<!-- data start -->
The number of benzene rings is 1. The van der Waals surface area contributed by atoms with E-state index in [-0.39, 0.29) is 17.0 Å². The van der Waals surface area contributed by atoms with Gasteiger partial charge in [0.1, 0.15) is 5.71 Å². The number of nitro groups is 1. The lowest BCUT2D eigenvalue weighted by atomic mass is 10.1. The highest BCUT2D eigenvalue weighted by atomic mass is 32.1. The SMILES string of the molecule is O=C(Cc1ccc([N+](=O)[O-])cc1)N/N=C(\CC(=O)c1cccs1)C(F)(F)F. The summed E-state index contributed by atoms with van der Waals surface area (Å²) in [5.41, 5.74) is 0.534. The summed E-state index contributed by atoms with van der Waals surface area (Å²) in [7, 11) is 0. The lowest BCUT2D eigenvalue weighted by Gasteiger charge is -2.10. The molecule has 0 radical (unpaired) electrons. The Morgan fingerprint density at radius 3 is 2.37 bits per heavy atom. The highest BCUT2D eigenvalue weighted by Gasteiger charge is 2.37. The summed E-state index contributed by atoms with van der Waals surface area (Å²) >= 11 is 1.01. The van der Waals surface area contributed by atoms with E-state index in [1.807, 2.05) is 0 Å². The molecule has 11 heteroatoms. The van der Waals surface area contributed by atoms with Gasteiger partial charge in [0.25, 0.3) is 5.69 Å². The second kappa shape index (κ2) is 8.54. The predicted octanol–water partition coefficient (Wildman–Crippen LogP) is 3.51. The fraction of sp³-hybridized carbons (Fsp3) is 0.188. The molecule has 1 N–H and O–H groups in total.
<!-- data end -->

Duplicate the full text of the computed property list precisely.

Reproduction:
The number of benzene rings is 1. The van der Waals surface area contributed by atoms with E-state index in [-0.39, 0.29) is 17.0 Å². The van der Waals surface area contributed by atoms with Gasteiger partial charge in [0.1, 0.15) is 5.71 Å². The number of nitro groups is 1. The lowest BCUT2D eigenvalue weighted by atomic mass is 10.1. The highest BCUT2D eigenvalue weighted by atomic mass is 32.1. The SMILES string of the molecule is O=C(Cc1ccc([N+](=O)[O-])cc1)N/N=C(\CC(=O)c1cccs1)C(F)(F)F. The summed E-state index contributed by atoms with van der Waals surface area (Å²) in [5.41, 5.74) is 0.534. The summed E-state index contributed by atoms with van der Waals surface area (Å²) in [7, 11) is 0. The lowest BCUT2D eigenvalue weighted by Gasteiger charge is -2.10. The molecule has 0 radical (unpaired) electrons. The Morgan fingerprint density at radius 3 is 2.37 bits per heavy atom. The highest BCUT2D eigenvalue weighted by Gasteiger charge is 2.37. The summed E-state index contributed by atoms with van der Waals surface area (Å²) >= 11 is 1.01. The van der Waals surface area contributed by atoms with E-state index in [1.807, 2.05) is 0 Å². The molecule has 11 heteroatoms. The van der Waals surface area contributed by atoms with Gasteiger partial charge in [0.25, 0.3) is 5.69 Å². The second kappa shape index (κ2) is 8.54. The predicted octanol–water partition coefficient (Wildman–Crippen LogP) is 3.51. The fraction of sp³-hybridized carbons (Fsp3) is 0.188. The molecule has 1 N–H and O–H groups in total.